In fact, the letter argues, “The body of evidence that human activity is the dominant cause of global warming is overwhelming. The content of the stolen emails has no impact whatsoever on our overall understanding that human activity is driving dangerous levels of global warming.”

For what it’s worth, shortly before the climate-emails theft (October 21), 18 scientific organizations called upon Congress to accept “that climate change is occurring, and rigorous scientific research demonstrates that the greenhouse gases emitted by human activities are the primary driver.” Signatories included the American Geophysical Union, American Meteorological Association and American Association for the Advancement of Science.

I find the whole “climate-gate” saga, as the stolen emails have come to be known, disturbing. Theft is disappointing — and illegal. The unprofessional language in some of the emails is also disappointing. I sincerely hope that both are investigated. Today’s AP report said the University of East Anglia will be investigating whether and to what extent information had been withheld from lawful requests. But probing these apparent ethical, if not moral, lapses can wait until the new year.

I’ve spent the day at a “Future Energy Seminar” here on a small Danish island: A social experiment showing that communities can survive quite comfortably off the grid. Samsø Island gets 100 percent of its electricity and heating from wind and other “alternative” energy sources. It showcases some of the technologies featured at the seminar.

But the bulk of discussions at the conference for 18 international reporters, convened this weekend by the Washington, D.C.-based International Center for Journalists, has pointed to how far we all still have to go to “de-carbonize” urban energy supplies if we hope to have any chance of keeping Earth’s low-grade fever from igniting into a catastrophic warming.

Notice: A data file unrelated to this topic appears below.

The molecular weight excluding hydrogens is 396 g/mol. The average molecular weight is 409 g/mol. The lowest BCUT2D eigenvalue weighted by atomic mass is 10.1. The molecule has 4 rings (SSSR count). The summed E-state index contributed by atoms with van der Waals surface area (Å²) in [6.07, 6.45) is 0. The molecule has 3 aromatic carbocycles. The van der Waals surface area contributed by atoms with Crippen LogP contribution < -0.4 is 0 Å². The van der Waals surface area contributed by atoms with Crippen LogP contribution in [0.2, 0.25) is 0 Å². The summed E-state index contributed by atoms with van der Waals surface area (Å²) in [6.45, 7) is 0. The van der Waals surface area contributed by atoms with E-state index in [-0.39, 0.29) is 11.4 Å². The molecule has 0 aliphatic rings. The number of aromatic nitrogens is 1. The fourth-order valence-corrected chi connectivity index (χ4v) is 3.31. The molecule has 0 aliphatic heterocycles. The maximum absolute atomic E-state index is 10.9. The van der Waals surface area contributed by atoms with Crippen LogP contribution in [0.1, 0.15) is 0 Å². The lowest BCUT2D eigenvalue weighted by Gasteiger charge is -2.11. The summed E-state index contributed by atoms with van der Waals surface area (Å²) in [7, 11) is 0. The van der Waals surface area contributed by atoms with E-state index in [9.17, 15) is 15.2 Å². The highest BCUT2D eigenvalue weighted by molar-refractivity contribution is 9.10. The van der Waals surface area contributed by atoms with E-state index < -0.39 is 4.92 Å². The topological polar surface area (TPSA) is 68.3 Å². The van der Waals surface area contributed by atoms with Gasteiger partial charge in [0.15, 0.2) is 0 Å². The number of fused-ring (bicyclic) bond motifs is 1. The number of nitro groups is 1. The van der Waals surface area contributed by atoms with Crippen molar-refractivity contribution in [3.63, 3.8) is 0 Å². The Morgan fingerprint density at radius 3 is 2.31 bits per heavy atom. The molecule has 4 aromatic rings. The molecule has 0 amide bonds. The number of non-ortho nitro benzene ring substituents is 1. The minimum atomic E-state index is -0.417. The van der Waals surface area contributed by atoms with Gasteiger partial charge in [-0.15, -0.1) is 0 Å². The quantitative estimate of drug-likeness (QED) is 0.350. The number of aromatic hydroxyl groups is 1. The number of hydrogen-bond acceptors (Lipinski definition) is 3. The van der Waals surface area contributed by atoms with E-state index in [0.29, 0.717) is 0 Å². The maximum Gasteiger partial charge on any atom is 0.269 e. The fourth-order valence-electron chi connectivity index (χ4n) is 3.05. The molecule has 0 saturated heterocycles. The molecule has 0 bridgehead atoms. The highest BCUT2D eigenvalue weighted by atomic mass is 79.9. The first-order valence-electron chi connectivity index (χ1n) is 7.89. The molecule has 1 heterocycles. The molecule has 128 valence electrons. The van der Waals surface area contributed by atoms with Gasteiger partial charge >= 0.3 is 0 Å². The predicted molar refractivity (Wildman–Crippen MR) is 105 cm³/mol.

Particularly troubling were two talks by U.S. analysts with the International Energy Agency, in Paris. They offered ample evidence indicating that big changes have to occur quickly if we’re going to get in front of the problem and slow our trajectory from a path that’s currently heading for a 6-degree-Celsius warmer world, to one that might only get 2 degrees warmer.

The United Nations Climate Change meeting, which I arrive at tomorrow in Copenhagen, is currently deadlocked on more important issues than who said what impolitic thing about somebody else in a private email to a colleague. Glaciers are melting, reducing the stores of drinking water for downstream communities in many parts of the world. Sea level rise, due to thermal expansion, is threatening some island nations’ very survival. Acidifying oceans and overcut forests are reducing the ability of our planet to sop up excess CO2.

Who’s going to pay for measures to slow emissions of greenhouse gases? What tactics offer the most bang for our constrained bucks? Can the United States get off the sideline and take a leadership role in developing incentives to reduce our polluting ways?

Let’s get some perspective and own up to the fact that we need to restore some semblance of ecological balance to the way we live our lives.

Janet Raloff

Janet Raloff is the Editor, Digital of Science News Explores, a daily online magazine for middle school students. She started at Science News in 1977 as the environment and policy writer, specializing in toxicology. To her never-ending surprise, her daughter became a toxicologist.